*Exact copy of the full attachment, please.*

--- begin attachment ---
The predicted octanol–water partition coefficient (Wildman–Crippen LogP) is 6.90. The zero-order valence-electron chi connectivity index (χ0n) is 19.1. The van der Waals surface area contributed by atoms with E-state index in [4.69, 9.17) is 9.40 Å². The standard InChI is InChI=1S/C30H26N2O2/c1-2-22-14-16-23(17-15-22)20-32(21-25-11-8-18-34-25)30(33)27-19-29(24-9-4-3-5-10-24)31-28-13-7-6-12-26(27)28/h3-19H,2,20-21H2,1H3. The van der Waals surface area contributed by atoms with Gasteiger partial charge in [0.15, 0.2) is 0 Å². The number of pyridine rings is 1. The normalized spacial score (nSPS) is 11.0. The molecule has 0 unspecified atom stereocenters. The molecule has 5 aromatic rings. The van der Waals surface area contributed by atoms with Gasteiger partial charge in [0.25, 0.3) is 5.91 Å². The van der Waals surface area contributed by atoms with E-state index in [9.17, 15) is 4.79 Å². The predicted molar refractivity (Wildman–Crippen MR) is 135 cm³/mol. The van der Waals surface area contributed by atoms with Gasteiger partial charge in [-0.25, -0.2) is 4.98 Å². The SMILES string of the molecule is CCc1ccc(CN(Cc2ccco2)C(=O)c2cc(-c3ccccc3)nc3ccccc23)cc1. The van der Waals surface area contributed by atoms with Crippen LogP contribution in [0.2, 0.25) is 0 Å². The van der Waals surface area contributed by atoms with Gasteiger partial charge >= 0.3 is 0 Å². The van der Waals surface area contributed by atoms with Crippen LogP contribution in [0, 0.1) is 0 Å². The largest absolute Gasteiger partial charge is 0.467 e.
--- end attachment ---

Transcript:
The predicted octanol–water partition coefficient (Wildman–Crippen LogP) is 6.90. The zero-order valence-electron chi connectivity index (χ0n) is 19.1. The van der Waals surface area contributed by atoms with E-state index in [4.69, 9.17) is 9.40 Å². The standard InChI is InChI=1S/C30H26N2O2/c1-2-22-14-16-23(17-15-22)20-32(21-25-11-8-18-34-25)30(33)27-19-29(24-9-4-3-5-10-24)31-28-13-7-6-12-26(27)28/h3-19H,2,20-21H2,1H3. The van der Waals surface area contributed by atoms with Gasteiger partial charge in [0.15, 0.2) is 0 Å². The number of pyridine rings is 1. The normalized spacial score (nSPS) is 11.0. The molecule has 0 unspecified atom stereocenters. The molecule has 5 aromatic rings. The van der Waals surface area contributed by atoms with Gasteiger partial charge in [0.25, 0.3) is 5.91 Å². The van der Waals surface area contributed by atoms with E-state index in [9.17, 15) is 4.79 Å². The predicted molar refractivity (Wildman–Crippen MR) is 135 cm³/mol. The van der Waals surface area contributed by atoms with Gasteiger partial charge in [-0.25, -0.2) is 4.98 Å². The SMILES string of the molecule is CCc1ccc(CN(Cc2ccco2)C(=O)c2cc(-c3ccccc3)nc3ccccc23)cc1. The van der Waals surface area contributed by atoms with Crippen LogP contribution in [0.2, 0.25) is 0 Å². The van der Waals surface area contributed by atoms with Gasteiger partial charge >= 0.3 is 0 Å². The van der Waals surface area contributed by atoms with Crippen LogP contribution in [0, 0.1) is 0 Å². The largest absolute Gasteiger partial charge is 0.467 e.